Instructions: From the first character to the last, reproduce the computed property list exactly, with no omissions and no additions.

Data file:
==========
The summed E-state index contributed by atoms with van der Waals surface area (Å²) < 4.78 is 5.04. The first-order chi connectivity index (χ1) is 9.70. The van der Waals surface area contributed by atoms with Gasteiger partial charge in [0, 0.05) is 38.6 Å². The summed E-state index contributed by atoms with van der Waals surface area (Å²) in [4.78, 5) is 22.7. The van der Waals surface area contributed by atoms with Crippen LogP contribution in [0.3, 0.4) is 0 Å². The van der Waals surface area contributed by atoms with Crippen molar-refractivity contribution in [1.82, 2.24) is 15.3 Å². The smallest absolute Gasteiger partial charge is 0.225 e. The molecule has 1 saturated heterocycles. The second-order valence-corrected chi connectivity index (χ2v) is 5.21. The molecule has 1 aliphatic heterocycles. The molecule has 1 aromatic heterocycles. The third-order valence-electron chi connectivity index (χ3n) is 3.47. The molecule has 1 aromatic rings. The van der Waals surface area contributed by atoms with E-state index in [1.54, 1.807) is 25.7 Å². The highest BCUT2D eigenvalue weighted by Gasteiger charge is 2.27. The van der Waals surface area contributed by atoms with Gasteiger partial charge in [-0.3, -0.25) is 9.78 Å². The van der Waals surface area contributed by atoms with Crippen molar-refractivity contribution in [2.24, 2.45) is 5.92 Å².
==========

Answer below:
The summed E-state index contributed by atoms with van der Waals surface area (Å²) < 4.78 is 5.04. The first-order chi connectivity index (χ1) is 9.70. The van der Waals surface area contributed by atoms with Gasteiger partial charge in [0, 0.05) is 38.6 Å². The summed E-state index contributed by atoms with van der Waals surface area (Å²) in [4.78, 5) is 22.7. The van der Waals surface area contributed by atoms with Crippen LogP contribution in [0.3, 0.4) is 0 Å². The van der Waals surface area contributed by atoms with Crippen molar-refractivity contribution in [1.82, 2.24) is 15.3 Å². The smallest absolute Gasteiger partial charge is 0.225 e. The molecule has 1 saturated heterocycles. The second-order valence-corrected chi connectivity index (χ2v) is 5.21. The molecule has 1 aliphatic heterocycles. The molecule has 1 aromatic heterocycles. The third-order valence-electron chi connectivity index (χ3n) is 3.47. The molecule has 1 aromatic rings. The van der Waals surface area contributed by atoms with E-state index in [1.54, 1.807) is 25.7 Å². The highest BCUT2D eigenvalue weighted by Gasteiger charge is 2.27. The van der Waals surface area contributed by atoms with Gasteiger partial charge in [-0.3, -0.25) is 9.78 Å². The van der Waals surface area contributed by atoms with Crippen molar-refractivity contribution in [2.24, 2.45) is 5.92 Å².